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There's a lot to consider when replacing an important tree

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Janice Peterson
August 26, 2013

I lost a Bradford pear tree in my front yard two years ago. Bradford pears are beautiful trees but have notoriously weak crotches where limbs can be torn off by heavy snow or high winds. My tree succumbed to both, so I had to look for a replacement. I'm afraid that with last year's discovery of Emerald Ash Borer in Rock County we'll eventually see many homeowners looking for new trees. 

I first looked around my neighborhood to see which trees are the most popular (besides ash, of course). My neighborhood has a lot of maples, birches, oaks, crab apples, lindens and pears.  Those are definitely the ones I won't plant.  Not that they aren't beautiful trees – they really are, but I would like to see more diversity. The problem of planting too many of the same type of tree in a neighborhood is the risk of disease sweeping through and killing them all. We've seen this in the past with Dutch Elm Disease and now Emerald Ash Borer.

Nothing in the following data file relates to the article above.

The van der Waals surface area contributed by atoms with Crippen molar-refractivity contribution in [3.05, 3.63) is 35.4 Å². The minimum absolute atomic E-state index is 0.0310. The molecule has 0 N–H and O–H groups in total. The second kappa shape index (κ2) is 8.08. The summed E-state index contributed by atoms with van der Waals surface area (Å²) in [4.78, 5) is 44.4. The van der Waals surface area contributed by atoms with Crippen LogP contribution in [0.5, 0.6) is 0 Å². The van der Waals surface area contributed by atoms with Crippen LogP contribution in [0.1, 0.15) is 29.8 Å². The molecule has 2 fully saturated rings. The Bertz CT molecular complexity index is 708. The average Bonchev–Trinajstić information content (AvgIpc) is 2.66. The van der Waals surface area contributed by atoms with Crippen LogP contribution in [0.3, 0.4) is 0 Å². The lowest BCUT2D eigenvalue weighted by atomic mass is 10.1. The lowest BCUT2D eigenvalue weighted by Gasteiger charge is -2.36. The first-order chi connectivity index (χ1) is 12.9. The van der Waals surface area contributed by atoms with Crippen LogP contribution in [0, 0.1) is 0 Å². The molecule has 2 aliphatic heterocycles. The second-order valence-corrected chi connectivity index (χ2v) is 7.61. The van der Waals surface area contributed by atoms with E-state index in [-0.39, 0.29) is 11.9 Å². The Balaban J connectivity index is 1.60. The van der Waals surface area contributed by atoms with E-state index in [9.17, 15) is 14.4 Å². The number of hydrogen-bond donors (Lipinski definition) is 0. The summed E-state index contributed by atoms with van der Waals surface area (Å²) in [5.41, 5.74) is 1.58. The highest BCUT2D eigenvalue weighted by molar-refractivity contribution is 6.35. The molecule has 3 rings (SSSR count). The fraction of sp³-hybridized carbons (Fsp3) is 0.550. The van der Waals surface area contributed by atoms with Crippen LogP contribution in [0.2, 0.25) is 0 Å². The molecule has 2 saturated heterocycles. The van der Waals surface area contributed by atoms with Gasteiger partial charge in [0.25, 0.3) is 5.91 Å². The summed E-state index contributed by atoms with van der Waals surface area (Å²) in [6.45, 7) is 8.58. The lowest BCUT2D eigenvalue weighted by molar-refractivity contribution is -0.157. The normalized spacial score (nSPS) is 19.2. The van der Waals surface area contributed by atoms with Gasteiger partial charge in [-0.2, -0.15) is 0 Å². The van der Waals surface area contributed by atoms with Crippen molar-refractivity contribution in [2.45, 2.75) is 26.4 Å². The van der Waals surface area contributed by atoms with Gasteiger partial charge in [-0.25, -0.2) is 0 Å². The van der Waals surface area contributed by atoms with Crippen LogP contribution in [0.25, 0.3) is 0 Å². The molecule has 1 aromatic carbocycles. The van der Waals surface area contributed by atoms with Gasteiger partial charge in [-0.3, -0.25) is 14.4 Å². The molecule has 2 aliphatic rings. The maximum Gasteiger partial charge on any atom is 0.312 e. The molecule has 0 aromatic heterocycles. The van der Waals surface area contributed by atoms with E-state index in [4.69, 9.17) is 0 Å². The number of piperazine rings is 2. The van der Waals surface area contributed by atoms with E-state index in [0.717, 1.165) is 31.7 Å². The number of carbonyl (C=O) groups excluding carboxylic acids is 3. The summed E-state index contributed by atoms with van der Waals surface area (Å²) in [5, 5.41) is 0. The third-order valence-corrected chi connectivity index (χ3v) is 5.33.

Rotary Botanical Gardens has recently created a neat display of beautiful trees that would be great alternatives to ash trees. It is located in the main parking lot with signage that describes each tree. The Janesville Shade Tree Advisory Committee is another good source of local information. Also, Dr. Laura Jull of UW-Madison has a great listing of ash alternatives at labs.russell.wisc.edu/eab/files/2012/03/Alternatives-to-Ash-for-Homeowners.pdf.

I finally decided on a ginkgo ('Autumn Gold') for my front yard. This is a very hardy tree that has few disease or pest problems and really cool leaves. The leaves turn bright yellow in the fall and usually drop all at once (nice for raking up!).  It is essential to buy a male tree because the females produce fruit with a strong odor likened to “vomit”. I imagine all reliable gardening centers would only carry the male types.

Is there a new tree in your future?



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